An article published in Genetics Research discusses how next generation sequencing (NGS) based research on rare diseases has come a long way and the effect of long tail economics on rare diseases research. Long tail statistics has been commonly used to understand the rise of internet retailers, crowdfunding, crowdsourcing etc., where a large share of the data rests within its tail unlike a normal distribution. The authors believe that the trend observed in rare disease research, especially in terms of the developments in NGS, can benefit from the two themes derived from long tailed economics – increased access and reduced cost.
In this context, increased access would mean that the researcher would be able to look through a sea of data produced thanks to whole genome and whole exome sequencing and find what they are looking for (gene, disease, phenotype) . They also detail the developments in bioinformatics that has led to the development of this enormous amount of data which in turn required better curative and sharing efforts. The authors refer reduced cost to the reduction of overhead costs by centralising resources where the curative and sharing efforts come in play. They also address the issue of reimbursement that comes with the rising cost of sequencing. According to the authors “as a long-tailed problem, continued discovery of rare diseases requires a funding infrastructure that can sustainably support the work needed to identify the great number of rare diseases”, for which they believe a good source is crowdfunding. The authors believe that “the principles derived from long-tail economics shape our understanding of the recent development of this field and offer insight towards needed improvements.”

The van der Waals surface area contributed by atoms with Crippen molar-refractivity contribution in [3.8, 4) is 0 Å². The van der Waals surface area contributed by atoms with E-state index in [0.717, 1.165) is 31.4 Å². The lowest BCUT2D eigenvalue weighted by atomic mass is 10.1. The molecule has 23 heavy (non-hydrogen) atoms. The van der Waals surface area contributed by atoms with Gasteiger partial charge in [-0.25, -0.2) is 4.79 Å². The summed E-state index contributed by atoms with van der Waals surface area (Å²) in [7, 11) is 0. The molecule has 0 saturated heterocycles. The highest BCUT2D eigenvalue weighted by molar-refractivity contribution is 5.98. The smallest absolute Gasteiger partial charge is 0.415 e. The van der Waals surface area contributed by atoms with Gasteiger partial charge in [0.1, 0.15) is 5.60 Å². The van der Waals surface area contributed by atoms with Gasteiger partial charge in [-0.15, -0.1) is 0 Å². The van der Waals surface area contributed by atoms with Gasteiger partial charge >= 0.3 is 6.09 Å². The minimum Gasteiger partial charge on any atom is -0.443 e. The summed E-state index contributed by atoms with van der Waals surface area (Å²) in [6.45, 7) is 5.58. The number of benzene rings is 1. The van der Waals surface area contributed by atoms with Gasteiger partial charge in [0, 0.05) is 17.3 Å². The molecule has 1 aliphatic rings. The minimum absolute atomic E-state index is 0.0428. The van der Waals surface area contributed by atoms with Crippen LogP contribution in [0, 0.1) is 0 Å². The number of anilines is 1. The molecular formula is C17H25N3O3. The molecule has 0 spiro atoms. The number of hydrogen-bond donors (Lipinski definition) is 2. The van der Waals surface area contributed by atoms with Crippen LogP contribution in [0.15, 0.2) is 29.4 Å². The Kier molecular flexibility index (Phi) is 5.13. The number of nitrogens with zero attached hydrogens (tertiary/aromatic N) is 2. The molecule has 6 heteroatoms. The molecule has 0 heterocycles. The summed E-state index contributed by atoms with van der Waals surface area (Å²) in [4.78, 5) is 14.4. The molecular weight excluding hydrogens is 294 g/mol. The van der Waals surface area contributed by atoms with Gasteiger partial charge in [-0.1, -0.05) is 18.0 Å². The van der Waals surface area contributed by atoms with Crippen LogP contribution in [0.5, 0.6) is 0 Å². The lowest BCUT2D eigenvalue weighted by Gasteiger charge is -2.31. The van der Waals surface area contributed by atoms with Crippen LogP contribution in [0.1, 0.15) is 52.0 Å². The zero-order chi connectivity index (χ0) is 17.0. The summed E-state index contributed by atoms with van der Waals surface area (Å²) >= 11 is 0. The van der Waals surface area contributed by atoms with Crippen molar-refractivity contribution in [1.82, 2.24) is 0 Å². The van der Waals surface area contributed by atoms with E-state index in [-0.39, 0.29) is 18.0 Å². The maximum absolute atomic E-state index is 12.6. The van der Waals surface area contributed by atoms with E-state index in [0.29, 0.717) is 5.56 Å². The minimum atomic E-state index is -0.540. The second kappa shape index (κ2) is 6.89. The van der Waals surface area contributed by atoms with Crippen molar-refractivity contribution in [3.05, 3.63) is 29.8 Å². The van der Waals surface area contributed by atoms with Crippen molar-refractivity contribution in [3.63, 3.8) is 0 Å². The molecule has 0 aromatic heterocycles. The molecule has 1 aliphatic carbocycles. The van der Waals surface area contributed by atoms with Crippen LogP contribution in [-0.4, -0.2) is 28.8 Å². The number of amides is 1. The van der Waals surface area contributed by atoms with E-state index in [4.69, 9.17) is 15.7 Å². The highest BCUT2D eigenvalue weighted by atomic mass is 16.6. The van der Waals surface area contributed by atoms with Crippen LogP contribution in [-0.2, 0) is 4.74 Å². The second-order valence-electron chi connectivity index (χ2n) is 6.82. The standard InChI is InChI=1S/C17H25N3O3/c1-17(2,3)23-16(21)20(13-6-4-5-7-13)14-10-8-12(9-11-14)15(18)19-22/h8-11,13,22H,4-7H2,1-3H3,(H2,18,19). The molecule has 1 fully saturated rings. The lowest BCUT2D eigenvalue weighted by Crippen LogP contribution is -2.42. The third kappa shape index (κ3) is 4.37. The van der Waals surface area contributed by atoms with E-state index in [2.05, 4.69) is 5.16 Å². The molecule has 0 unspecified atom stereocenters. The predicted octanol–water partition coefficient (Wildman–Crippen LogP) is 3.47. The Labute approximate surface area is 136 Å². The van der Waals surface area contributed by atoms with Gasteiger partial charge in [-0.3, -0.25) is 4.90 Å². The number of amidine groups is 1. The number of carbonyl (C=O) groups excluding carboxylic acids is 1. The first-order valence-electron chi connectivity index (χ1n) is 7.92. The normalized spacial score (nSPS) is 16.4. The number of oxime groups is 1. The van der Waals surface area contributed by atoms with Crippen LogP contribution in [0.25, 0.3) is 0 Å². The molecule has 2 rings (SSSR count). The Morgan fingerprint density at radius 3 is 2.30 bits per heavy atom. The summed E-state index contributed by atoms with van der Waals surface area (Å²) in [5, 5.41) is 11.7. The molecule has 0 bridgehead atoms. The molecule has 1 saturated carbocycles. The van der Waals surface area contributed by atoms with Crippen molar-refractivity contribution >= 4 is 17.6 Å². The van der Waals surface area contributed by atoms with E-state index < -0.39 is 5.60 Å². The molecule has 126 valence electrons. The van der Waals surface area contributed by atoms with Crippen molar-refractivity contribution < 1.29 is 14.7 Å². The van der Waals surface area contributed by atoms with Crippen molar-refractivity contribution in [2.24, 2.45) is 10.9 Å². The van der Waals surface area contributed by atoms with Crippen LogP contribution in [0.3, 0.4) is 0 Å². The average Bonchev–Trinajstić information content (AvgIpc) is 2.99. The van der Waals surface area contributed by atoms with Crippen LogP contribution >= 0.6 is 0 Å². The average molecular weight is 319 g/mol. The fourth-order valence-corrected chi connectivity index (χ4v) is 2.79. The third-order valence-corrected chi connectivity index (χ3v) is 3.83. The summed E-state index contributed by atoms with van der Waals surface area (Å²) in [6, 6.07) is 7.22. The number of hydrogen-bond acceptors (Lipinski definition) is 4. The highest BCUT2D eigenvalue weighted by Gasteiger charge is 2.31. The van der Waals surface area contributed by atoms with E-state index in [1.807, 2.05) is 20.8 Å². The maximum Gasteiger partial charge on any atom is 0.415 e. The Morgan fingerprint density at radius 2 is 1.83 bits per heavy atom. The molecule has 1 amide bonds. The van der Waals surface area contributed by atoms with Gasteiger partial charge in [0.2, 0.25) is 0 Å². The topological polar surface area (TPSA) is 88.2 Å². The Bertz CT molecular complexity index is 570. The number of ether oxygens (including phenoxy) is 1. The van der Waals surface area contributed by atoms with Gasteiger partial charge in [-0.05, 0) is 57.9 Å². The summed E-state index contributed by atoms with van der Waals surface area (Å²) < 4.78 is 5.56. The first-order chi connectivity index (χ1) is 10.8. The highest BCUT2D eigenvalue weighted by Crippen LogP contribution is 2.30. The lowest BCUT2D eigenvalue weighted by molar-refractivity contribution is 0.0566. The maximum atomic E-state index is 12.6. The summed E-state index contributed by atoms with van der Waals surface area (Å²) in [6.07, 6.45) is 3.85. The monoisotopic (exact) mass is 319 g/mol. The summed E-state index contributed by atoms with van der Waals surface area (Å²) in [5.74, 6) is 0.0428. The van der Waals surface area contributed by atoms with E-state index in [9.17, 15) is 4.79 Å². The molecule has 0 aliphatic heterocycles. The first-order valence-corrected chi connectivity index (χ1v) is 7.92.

The authors of this article belong to the Rare Genomics Institute that has recently launched 10 crowdfunding campaigns to sequence exomes of rare disease patients.